August 2020

Indigenous Peoples and Human Rights

Wednesday, December 8, 2010

Seeds of change: Cancun summit is microcosm of the world

Love and unity is the message of solidarity at La Via Campesina, as the grassroots people are locked out of official negotiations

By Brenda Norrell
Copyright Censored News
Photos copyright Brenda Norrell: Photo 1: Bolivian at work at La Via Campesina Photo 2: Leonardo Boff (far left) speaking at La Via Campesina.
CANCUN, Mexico -- The power of love and unity, and the promise of hope, was the message at La Via Campesina. As speakers pointed out that the majority of the world's wealth is held by a few, the farmers and Indigenous Peoples here pointed out that the UN Conference on Climate Change, COP 16, is a microcosm of the world. The climate summit reflects the imbalance of the haves and have-nots, since most people here have been kept out of the official negotiations at the Moon Palace.

Leonardo Boff, human rights activist from Brazil, said three people have more money than 45 countries in the world. A few people have more money than the majority of the people in the world.
“We have to hope we can get past this crisis," Boff said, during his address to farmers and Indigenous Peoples at La Via Campesina on Wednesday night.
Boff said there are now 60 million climate refugees because of the loss of water, land and crops. This number is expected to increase to 100 to 150 million climate refugees due to water scarcity.
Boff said there must be solidarity from the most vulnerable. He said to bring about change there must be solidarity from the grassroots, combined with pressure and articulation, along with the peoples claims and declarations.
Civil society’s face must be shown on the global scale, he said.
“The People of the earth, not the rich, the tribes of the earth, must come together, and insist on another world where all can fit.”
Boff said the world must not continue where some have so much and others have nothing.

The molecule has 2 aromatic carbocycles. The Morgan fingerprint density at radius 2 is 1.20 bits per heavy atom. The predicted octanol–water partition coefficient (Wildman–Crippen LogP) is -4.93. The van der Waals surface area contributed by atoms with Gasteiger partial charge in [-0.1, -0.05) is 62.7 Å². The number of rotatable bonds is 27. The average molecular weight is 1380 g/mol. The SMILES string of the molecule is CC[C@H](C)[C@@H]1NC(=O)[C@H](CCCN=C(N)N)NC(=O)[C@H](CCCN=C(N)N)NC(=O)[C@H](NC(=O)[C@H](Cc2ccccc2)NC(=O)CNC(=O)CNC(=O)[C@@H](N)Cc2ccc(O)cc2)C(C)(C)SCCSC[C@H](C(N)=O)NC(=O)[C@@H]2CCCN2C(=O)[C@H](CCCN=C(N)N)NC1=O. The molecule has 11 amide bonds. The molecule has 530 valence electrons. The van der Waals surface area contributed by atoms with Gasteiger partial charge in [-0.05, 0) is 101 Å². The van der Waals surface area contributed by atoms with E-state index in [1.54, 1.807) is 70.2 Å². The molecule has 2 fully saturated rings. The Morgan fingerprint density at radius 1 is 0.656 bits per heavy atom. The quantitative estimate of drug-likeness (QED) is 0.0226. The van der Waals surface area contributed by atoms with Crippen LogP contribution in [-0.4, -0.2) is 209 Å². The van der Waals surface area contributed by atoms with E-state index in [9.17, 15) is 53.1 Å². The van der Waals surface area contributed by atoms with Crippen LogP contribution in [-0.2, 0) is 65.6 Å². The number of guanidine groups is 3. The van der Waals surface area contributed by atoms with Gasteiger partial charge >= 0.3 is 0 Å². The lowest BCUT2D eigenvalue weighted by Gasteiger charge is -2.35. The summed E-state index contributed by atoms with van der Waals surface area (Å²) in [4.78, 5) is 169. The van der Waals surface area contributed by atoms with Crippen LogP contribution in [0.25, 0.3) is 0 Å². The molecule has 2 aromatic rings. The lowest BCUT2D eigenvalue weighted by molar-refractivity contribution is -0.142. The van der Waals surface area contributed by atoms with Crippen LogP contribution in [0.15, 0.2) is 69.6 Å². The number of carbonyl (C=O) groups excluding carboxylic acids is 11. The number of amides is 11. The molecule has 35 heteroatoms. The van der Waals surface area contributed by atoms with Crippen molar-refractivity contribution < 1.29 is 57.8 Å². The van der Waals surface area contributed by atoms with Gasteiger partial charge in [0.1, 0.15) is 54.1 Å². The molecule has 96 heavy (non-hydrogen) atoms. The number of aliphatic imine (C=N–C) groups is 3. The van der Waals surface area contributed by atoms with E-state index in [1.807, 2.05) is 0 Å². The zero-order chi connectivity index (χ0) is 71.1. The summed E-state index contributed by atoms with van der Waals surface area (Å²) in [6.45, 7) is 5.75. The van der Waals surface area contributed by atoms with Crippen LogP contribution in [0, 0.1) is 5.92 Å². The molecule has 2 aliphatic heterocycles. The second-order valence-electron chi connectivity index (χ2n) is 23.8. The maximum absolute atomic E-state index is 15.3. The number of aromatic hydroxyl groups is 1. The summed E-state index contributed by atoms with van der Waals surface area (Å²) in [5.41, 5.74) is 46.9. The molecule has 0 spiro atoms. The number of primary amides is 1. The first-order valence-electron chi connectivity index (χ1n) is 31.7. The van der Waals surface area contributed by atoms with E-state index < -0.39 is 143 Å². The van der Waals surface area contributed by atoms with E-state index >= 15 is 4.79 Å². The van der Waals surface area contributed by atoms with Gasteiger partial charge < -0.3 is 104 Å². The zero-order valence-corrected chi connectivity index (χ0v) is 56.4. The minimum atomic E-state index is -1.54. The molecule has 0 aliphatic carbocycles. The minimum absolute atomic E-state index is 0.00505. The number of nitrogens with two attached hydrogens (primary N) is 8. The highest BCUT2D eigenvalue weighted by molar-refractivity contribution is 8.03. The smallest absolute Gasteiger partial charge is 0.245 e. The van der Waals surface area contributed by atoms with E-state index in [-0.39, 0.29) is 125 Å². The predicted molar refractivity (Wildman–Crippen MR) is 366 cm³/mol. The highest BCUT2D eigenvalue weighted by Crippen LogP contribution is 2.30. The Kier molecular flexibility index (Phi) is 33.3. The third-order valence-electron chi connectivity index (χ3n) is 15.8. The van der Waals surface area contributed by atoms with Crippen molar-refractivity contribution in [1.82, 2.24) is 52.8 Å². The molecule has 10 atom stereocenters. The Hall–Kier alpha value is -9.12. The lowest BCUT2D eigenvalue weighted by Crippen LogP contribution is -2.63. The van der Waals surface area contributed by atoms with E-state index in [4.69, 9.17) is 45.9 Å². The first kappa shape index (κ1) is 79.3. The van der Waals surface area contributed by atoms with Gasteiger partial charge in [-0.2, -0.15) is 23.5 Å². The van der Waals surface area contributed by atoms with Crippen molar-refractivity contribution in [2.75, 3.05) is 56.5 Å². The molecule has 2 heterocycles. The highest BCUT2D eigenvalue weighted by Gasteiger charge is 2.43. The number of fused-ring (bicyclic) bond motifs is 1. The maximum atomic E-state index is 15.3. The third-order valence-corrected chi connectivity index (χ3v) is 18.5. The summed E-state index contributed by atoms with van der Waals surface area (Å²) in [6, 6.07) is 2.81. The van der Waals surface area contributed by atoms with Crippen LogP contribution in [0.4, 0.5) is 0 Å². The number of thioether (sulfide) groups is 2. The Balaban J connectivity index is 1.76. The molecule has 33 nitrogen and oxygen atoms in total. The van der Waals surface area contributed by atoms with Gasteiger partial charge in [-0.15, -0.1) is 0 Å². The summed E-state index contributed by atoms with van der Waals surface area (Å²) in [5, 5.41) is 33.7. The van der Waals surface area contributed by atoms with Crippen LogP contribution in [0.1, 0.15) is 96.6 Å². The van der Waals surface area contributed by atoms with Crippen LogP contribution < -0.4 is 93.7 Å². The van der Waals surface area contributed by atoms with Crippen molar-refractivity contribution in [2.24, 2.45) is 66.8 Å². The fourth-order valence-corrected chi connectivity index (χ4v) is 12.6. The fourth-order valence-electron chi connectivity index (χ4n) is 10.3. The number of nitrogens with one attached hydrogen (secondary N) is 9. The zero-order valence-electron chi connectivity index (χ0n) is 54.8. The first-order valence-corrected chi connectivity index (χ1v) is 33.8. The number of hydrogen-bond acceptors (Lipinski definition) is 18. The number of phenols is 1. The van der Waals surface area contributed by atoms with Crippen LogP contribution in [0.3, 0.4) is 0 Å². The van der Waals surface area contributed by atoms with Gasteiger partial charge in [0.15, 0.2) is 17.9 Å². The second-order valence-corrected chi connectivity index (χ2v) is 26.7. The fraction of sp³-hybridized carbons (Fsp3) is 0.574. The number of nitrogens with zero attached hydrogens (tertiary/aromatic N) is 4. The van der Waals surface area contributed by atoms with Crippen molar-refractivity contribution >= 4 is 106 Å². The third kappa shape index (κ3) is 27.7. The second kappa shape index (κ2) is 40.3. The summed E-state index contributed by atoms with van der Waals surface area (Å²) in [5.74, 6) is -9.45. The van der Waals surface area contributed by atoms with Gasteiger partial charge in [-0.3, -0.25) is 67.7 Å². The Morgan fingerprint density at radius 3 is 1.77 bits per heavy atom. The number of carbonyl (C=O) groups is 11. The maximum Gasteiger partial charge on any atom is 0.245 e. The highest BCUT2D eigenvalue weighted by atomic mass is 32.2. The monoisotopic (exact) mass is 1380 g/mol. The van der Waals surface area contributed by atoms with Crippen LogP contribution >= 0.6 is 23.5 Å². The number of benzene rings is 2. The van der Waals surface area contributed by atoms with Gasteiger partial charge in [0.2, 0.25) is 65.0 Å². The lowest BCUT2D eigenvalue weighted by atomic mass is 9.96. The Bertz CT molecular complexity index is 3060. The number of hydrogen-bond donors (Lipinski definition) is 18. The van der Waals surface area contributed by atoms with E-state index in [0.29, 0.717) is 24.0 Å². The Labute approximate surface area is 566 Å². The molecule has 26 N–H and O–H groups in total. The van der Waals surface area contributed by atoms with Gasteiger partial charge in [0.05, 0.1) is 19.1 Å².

But he stressed the hope of light and life.
“Life is stronger than death. We have the seed, we have to believe in the power of this seed. We are the carriers of this seed.”
Boff said sustainability must be brought to our production systems.
“We need to live in a way that all can move forward and survive. That is the meaning of a human being.”
But, he said, consumers have deviated from this, developing a systematic war to exploit the earth, to accumulate with no sense of justice and with no perspective of solidarity with the generations that come later.
“We have to come from the earth. We have to unite. We have to join forces, hold hands to complete this mission to rescue the health of the earth. We have to do this.”
“I am really afraid, honestly afraid, our children and grandchildren will come back to us and curse us, and say to us, you knew the seriousness of the situation and you did nothing."
Boff said our children and grandchildren will look at the contaminated air, poisoned water and genetic foods.
“And they will criticize us harshly.”
“We don’t want them to curse us in the future.”
“We have the earth loaned to us for a while. When we die, the earth goes on. Our children and grandchildren have rights to live well on this earth."
Boff said our relationship with the Earth must be one based on love, the same love as we have with our mothers.
“We have to go back to the original people, the Andes and other places, who have always treated the Earth as a Pachamama, the Great Mother. We have to value this knowledge of the mothers and grandmothers."
“You all have to maintain this consciousness. This is the way of the future.”
Speaking during roars of applause under the canopy in downtown Cancun, Boff praised those gathered here from so many countries and stressed the necessity of the work.
“Economy has to be at the service of people and Mother Earth.”
Thousands of people marched on Tuesday, demanding climate justice, Indigenous rights and workers rights. Meanwhile, climate dialogues and workshops continued throughout Cancun.
The Indigenous Environmental Network, with Earthcycles webstreaming and a team of Native youth broadcasters, continued its two week live webstream:
As the official negotiations ready for the final two days of the climate summit, Bolivian President Evo Morales plans to speak at La Via Campesina on Thursday at 3 pm.

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